Asked by Maureen McDonnell defense attorney William Burck if he recalled telling prosecutors at a meeting Sunday — less than a week ago — that he “did not want share transactions disclosed because there may be security issues,” Jonnie R. Williams Sr. asked for clarification, then said, “I may have. I don’t recall.”
Asked by Burck if he told prosecutors, “You know what you did was wrong, and you were hiding it, but you were not an attorney,” Williams was similarly non-committal.
“I may have,” Williams testified.
It is unclear exactly what transactions Burck was referring to, but the exchange nonetheless cast an unflattering light on Williams. Even when Burck read him government notes on the meeting — asking if it refreshed his memory — Williams said he was confused.
“I don’t know in what context or what it’s in relation to,” he said. “I’m confused about that because I don’t understand what it’s in relation to.”
Businessman Jonnie R. Williams Sr. says he believes he would not have been seated next to then-Gov. Robert F. McDonnell at a 2011 event in New York had he not taken the first lady shopping that day, even though just a few months earlier he had summoned the governor to an event in Richmond on a few hours notice with a text to McDonnell’s traveling aide.
“You understood that you would not have been seated next to the governor unless you took her shopping?” the Maureen McDonnell attorney William Burck asked Williams.
“I understood the two were linked,” he said.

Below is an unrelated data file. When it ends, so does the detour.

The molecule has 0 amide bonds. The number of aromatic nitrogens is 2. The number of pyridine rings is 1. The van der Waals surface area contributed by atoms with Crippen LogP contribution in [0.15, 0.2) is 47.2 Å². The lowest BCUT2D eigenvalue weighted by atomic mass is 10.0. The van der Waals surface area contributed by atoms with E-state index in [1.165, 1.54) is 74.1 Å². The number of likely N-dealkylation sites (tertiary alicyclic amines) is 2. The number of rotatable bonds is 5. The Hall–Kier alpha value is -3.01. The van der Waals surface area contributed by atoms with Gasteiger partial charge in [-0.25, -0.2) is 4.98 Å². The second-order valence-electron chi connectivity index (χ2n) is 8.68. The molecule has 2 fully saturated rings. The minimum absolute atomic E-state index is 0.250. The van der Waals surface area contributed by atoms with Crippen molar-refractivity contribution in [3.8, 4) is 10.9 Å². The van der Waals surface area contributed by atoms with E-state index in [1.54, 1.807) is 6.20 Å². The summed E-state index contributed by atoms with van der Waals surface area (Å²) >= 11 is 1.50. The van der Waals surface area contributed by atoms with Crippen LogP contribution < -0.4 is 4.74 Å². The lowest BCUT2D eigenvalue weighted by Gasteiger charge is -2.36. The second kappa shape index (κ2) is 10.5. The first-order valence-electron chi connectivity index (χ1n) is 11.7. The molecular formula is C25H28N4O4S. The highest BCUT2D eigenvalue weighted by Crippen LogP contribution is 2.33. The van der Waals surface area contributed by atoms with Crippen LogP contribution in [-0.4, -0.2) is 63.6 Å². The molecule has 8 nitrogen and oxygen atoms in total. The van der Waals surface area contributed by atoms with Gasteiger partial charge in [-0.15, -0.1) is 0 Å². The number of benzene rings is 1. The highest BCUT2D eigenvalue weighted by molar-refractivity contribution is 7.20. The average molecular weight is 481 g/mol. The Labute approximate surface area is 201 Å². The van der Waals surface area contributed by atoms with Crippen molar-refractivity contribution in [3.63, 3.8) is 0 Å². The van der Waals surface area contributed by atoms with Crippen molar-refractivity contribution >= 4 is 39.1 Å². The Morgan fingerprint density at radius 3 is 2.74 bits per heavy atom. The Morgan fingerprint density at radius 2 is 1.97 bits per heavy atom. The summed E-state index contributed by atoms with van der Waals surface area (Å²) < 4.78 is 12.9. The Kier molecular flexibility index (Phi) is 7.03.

Burck then reviewed Williams’s previous testimony about texting the governor’s aide an inviting him to the event in Richmond. “So you’re saying that in April you had to buy her dresses to sit next to the governor?” he asked.
“Absolutely,” Williams said. “That is my testimony.”
Maureen McDonnell’s attorney, William Burck, has now started a line of questions that are designed to suggest that Jonnie R. Williams Sr. held a similar relationship with the first lady’s chief of staff as he had with McDonnell.
Burck makes the argument that the former chief of staff, Mary-Shea Sutherland, has not been charged with any crimes, even tough she was a state employee, while McDonnell was just acting as a private citizen, even when she was first lady.
Burck asked Williams if he organized a shopping trip in New York for Mary-Shea Sutherland and Maureen McDonnell?
“It wasn’t my understanding to take her shopping,” Williams said of Sutherland. “But she was there.”
He then agreed that during the day, when he said he bought Maureen McDonnell $20,000 in clothing, he also purchased a $1,600 dress for Sutherland.
Burck then asked Williams if he recalled Sutherland introducing him to a man named James Abel.
“There was a gentleman with a catering business. I don’t know him. She introduced me to someone,” Williams replied.
Burck then showed him an e-mail Abel sent Williams the day after he met him with Sutherland at the New York event. In the e-mail, Abel wrote that he and Sutherland had a great dinner discussing Williams’s launch event and offered his services to help plan it.
“Did Mary-Shea Sutherland talk to you during the shopping trip about helping you launch your product at the mansion?” Burck asked.
Williams replied that he recalled discussing the launch event with Abel at the McDonnell event in the evening, after the shopping was concluded. “He was trying to get business from us,” Williams said of the man.
Here’s what James Abel told The Washington Post about this encounter: